Q: The defensive tackles have had a few injuries in preseason. Are you worried at all about the depth there as you get deeper into the season?

A: We have a good group of guys, and we have a whole bunch of guys rotating in. At our position you just kind of expect that you're going to need a breather now and then. It's gonna happen, so we just take them as we get them. Gabe Hall, Lamar Divens, Theo Horrocks, Brandon Holmes, all of them should get in the rotation. We're still waiting for Ray Brown to come back. Ray has a foot injury, but we're expecting him back real soon.

Q: If you have six capable defensive tackles, that is some pretty good depth.

A: That's something we haven't had a lot of. We've had to play around injuries the last few years. It's really nice to finally have some depth this year.

Q: Theo Horrocks is a guy who played end last year. How would you assess his play at tackle thus far?

A: We're lucky to have a guy like Theo. He can do it all. Most of his work in the preseason was at tackle, but he can play some end too if we need him. We've got a lot of different guys who can work at different areas if they have to. My freshman year I did some work at end, so I could play there too if I had too. We have a lot of versatile people.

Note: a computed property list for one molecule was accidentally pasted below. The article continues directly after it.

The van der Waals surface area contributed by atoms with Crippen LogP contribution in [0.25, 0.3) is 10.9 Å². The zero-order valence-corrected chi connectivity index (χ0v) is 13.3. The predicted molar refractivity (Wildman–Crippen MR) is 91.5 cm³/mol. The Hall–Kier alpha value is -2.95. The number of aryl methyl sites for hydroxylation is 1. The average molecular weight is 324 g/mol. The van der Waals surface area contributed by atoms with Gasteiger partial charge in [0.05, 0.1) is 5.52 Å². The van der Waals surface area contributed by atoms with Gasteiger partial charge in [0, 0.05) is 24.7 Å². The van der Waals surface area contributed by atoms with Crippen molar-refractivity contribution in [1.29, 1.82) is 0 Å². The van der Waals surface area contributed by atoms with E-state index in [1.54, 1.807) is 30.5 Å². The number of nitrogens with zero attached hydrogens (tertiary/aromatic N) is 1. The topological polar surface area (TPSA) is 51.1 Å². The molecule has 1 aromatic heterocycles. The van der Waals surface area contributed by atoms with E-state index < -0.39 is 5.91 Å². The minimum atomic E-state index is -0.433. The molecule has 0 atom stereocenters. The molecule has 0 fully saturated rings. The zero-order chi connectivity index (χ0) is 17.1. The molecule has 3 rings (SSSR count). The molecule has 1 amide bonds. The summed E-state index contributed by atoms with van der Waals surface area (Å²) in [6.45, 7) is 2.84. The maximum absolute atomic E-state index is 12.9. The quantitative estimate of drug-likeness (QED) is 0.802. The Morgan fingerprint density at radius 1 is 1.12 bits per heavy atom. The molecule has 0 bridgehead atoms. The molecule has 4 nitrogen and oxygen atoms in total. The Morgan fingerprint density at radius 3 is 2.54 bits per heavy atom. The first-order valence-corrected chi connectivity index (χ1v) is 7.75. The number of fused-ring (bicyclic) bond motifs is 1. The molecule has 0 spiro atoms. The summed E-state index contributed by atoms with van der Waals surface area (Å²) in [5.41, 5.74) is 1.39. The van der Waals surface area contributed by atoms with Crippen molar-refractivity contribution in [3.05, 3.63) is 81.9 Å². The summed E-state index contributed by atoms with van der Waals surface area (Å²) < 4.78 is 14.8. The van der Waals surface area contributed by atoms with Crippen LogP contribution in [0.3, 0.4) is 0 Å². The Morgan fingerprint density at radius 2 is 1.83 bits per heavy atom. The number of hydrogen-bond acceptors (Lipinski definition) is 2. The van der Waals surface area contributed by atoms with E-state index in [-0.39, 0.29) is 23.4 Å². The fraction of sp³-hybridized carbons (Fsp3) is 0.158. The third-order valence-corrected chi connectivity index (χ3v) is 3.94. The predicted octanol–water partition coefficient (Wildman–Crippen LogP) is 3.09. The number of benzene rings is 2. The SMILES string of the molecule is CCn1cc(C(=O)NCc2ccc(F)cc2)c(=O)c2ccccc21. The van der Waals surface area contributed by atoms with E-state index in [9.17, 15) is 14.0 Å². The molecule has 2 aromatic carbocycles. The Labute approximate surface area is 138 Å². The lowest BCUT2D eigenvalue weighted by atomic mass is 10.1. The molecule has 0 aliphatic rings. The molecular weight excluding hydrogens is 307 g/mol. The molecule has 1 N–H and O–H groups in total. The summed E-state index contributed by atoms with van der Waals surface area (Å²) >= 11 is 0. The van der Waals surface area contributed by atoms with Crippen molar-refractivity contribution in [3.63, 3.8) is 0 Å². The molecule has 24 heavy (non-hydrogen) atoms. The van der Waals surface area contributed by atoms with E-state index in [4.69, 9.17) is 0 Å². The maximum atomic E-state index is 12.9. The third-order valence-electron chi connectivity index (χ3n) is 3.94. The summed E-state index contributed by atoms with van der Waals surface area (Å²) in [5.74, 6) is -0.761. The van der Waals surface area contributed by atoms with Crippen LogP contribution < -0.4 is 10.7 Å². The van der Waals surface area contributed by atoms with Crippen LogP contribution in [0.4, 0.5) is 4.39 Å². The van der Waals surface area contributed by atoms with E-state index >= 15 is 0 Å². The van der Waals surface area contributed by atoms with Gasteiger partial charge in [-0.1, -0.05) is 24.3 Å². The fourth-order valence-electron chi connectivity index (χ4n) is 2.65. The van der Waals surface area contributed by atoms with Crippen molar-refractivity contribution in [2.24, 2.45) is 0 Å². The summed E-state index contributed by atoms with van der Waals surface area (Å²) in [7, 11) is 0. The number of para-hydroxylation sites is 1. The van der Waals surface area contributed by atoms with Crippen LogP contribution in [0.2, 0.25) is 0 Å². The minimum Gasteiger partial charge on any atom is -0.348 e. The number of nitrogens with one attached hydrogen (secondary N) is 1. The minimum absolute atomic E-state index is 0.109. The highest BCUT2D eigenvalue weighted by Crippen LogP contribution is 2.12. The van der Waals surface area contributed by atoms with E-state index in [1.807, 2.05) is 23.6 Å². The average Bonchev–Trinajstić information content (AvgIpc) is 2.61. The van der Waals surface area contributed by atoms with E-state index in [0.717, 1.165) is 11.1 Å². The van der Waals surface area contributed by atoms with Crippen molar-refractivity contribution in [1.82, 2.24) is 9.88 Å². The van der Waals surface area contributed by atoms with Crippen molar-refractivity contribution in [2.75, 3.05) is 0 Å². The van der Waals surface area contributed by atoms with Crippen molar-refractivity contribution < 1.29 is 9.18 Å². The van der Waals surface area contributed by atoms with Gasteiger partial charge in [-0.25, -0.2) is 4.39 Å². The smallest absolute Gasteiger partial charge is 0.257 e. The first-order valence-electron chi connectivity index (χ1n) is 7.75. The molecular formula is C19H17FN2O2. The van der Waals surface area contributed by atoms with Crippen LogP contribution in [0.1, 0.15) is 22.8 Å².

Q: I've been talking to some of the offensive linemen today, and they say that in practice they've been winning most of the battles.

A: (Laughs) They would say that! I'm going to have to disagree with that.... just on principle. Come on, now. It's not near as one-sided as they make it out to be. Really though, we have great competition in practice, and it's good to have that competition. We help make each other better.

Q: What's your favorite part about being a college football player?

A: I think it's the fans, and events where we can interact with all those fans who show us the love. That's probably the greatest thing you can have as a college football player, is fans who appreciate all you're doing.